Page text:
The Votes Are In and It’s Unanimous, “No!”


In advance NBC’s coverage of THE PLAYERS; analysts Johnny Miller, David Duval and Justin Leonard answered questions for about an hour yesterday. It didn’t take long for the narrative to shift to, “How we did it versus how it’s done today by the young guys.” Ironically this topic will inevitably outlive both Johnny Miller’s and Jordan Spieth’s generation.

“Green reading books” was the topic. Is it good for the game? Should they be allowed?

Justin Leonard went first, “I played last week at the Texas Open, and Steve Hulka was caddying for me, and he had one of those books with, you know, the arrows and everything. I looked at it twice and I couldn’t — it was too much information for me. I think the reason they are looking at it — and I’ll tell you that I had a putt on Friday on No. 9 to make the cut, about a 25-footer. And Steve told me what the book said, and it did exactly what it said. I made the putt. Absolutely I made it. Of course, I did. I made the cut and played on the weekend.”

He then went on to say he was against the books because of the slow play issue.

THE PLAYERS winner in 1999 and current NBC analyst

THE PLAYERS winner in 1999 and current NBC analyst

David Duval spoke next, “I don’t believe they should be using them. I understand the pace of play aspect of it, but as long as – pace of play isn’t as big a deal to me in that. I think it removes the art of it. Everything has become so scientific. It does remove a bit of the art of putting and takes away some feel.”

Johnny Miller was last, “I was like the second-fastest player on TOUR behind Lanny, and I went with my first instinct and my homework I had done in the practice rounds. If you couldn’t put the line on the ball and you didn’t have these books that basically almost hit the ball for you; I just think it’s taken away – in fact, the older players, the one advantage they had was they had experience on these courses, and now with these super books that they have, that you can buy, it’s just – I think that, you know, you should have to learn these courses. It shouldn’t be that you could walk out there and shoot 63 the first time around, you know, with all this help that you get. So, I’m against anything that slows things down. I just think all these guys, these young kids, they all copy exactly what the pros do. They have taken more time than they need to, I believe. I’m a fast player, so I always go super fast.”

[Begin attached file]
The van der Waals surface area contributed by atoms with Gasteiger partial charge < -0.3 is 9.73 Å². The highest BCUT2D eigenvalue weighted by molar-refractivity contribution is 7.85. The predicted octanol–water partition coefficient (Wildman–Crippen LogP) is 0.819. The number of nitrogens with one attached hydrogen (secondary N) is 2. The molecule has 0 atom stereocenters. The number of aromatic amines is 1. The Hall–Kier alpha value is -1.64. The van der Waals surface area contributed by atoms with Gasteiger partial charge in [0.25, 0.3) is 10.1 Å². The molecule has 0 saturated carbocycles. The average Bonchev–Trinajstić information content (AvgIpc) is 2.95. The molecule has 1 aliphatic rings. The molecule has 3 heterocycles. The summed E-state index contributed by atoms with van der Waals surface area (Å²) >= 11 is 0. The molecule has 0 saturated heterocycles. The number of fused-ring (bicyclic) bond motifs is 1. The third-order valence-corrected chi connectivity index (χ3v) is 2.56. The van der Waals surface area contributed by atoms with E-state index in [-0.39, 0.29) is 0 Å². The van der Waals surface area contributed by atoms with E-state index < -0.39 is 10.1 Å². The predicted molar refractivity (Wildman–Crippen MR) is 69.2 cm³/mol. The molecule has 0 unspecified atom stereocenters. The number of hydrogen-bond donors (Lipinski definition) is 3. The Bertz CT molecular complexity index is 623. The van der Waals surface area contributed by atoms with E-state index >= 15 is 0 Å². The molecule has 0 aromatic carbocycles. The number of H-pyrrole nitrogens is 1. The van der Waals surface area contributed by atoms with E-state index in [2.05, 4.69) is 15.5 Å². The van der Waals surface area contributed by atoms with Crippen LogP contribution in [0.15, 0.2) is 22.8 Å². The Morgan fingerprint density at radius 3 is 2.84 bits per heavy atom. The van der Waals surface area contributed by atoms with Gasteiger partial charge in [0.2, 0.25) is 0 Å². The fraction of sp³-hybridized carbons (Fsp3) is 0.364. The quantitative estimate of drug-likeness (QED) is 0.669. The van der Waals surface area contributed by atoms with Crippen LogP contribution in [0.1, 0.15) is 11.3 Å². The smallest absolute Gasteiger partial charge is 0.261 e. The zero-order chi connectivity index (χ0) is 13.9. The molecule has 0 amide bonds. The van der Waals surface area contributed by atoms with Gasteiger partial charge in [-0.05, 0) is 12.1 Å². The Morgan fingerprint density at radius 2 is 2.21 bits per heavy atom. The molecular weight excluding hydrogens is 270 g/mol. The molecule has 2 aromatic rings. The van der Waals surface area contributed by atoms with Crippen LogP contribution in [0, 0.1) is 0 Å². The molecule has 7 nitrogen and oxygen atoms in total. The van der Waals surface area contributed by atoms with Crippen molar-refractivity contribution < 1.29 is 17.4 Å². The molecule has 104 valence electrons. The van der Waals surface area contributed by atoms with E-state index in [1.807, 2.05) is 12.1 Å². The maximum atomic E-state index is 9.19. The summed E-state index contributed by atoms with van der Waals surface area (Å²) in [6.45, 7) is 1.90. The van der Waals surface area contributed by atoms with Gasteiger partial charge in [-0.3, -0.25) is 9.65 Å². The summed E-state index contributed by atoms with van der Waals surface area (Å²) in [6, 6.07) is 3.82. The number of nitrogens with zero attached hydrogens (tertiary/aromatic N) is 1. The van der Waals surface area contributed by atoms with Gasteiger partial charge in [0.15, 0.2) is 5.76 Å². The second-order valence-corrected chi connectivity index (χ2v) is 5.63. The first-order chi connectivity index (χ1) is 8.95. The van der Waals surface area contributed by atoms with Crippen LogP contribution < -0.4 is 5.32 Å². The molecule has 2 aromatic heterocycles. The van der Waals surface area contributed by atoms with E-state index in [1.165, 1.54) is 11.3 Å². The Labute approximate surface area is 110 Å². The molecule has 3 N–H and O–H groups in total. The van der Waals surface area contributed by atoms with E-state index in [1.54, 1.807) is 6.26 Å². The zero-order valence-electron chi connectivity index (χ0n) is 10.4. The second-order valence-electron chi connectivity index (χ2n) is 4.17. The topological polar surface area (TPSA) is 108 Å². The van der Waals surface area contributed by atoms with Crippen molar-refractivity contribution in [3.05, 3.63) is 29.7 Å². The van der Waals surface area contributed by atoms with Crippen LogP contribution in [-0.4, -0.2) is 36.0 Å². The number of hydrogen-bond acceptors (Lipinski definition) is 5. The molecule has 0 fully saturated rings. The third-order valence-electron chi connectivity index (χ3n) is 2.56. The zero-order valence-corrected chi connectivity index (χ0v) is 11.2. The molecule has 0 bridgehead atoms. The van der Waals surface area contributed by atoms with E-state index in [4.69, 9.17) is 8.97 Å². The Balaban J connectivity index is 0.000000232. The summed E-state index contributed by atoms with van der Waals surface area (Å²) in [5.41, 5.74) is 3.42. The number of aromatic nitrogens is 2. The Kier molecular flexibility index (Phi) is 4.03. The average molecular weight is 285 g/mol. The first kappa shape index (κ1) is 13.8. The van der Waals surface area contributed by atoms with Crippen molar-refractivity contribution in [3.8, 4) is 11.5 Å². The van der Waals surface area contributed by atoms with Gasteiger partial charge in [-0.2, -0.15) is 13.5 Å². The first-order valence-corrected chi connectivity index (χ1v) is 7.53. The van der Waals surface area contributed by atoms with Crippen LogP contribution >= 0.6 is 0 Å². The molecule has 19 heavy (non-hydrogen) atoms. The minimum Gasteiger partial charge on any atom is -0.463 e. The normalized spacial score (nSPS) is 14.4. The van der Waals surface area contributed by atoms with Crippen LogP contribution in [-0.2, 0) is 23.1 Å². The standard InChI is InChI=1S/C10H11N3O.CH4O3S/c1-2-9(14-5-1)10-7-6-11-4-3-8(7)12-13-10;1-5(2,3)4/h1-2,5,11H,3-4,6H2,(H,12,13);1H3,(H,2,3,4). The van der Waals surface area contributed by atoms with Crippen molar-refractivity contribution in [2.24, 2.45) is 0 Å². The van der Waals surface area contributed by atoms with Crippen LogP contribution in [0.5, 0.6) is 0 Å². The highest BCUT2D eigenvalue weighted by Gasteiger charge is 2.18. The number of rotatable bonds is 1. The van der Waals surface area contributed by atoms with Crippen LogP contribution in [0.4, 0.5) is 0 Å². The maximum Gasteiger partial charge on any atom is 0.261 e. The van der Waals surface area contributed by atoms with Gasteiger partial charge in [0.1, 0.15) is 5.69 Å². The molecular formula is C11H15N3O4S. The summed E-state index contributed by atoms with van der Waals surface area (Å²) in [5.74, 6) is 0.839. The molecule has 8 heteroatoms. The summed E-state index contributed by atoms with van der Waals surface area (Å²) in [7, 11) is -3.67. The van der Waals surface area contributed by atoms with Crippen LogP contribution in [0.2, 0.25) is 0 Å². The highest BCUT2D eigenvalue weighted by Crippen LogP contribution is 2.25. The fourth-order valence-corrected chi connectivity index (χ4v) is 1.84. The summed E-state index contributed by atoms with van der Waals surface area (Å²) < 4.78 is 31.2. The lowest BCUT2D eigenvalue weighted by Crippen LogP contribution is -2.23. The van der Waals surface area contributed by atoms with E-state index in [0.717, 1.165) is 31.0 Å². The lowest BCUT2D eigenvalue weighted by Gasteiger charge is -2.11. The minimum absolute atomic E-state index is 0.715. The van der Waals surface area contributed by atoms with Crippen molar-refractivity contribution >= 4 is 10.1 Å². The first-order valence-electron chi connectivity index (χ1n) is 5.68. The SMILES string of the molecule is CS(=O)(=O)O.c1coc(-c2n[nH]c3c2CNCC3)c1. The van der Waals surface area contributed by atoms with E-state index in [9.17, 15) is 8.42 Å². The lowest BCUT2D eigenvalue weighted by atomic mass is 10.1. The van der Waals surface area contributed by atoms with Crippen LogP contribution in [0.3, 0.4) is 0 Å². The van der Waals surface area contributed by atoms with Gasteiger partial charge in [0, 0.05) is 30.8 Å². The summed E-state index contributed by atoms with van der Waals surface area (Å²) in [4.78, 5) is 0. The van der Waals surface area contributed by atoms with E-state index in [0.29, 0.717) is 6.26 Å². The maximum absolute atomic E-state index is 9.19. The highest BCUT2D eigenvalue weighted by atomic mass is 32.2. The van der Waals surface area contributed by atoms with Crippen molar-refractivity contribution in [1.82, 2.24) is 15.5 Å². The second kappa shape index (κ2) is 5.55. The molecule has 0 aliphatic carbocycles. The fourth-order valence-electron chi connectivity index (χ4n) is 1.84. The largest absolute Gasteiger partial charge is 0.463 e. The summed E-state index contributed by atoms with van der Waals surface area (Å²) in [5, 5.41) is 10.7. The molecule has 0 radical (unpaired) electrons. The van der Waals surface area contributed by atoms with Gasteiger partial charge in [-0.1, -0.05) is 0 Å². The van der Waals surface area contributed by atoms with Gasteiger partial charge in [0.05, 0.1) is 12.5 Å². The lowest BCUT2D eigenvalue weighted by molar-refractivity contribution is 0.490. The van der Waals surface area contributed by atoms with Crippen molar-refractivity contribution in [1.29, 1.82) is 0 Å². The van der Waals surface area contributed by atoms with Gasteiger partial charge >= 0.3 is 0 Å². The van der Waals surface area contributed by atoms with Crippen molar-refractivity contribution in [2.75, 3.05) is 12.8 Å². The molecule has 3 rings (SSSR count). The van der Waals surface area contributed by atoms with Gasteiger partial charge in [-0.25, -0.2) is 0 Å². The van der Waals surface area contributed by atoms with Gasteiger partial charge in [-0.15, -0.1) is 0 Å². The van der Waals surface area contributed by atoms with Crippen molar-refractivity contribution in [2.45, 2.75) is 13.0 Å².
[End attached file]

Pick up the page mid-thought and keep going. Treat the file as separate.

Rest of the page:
It’s interesting that Justin Leonard is both a yardage book beneficiary and antagonist…

Perhaps this is just another chapter for the, “that’s how it was back in my day” conversation.

In my day,
Music was better
Movies were better
Cars were better
And the way we read putts was better too

In 30 years Jordan Spieth, Rickie Fowler and Rory McIlroy will gather to discuss the upcoming 90 hours of live programming on Golf Channel and NBC for THE PLAYERS. A change in the game will be discussed; all three will adamantly be opposed.

With a recently renovated Stadium Course at TPC Sawgrass serving as the backdrop, NBC Sports Group will dedicate nearly 90 hours of live programming coverage surrounding one of the most-anticipated events on the PGA TOUR schedule, THE PLAYERS Championship, May 8-14 in Ponte Vedra Beach, Fla.

THE PLAYERS will be hosted by Mike Tirico, while the familiar pairing of Dan Hicks and Hall-of-Famer Johnny Miller will be positioned in the 18th tower during weekend coverage on NBC. Terry Gannon and Hall-of-Famer Nick Faldo will oversee the 18th tower during early-round coverage on Golf Channel, with Hicks and 1999 PLAYERS champion David Duval also contributing. The remainder of the broadcast team for all four rounds will include Gary Koch, Peter Jacobsen and 1998 PLAYERS champion Justin Leonard in tower positions, with Roger Maltbie, David Feherty, Mark Rolfing and Notah Begay reporting from inside the ropes. Steve Sands will conduct interviews with players, while Jimmy Roberts will offer essays.


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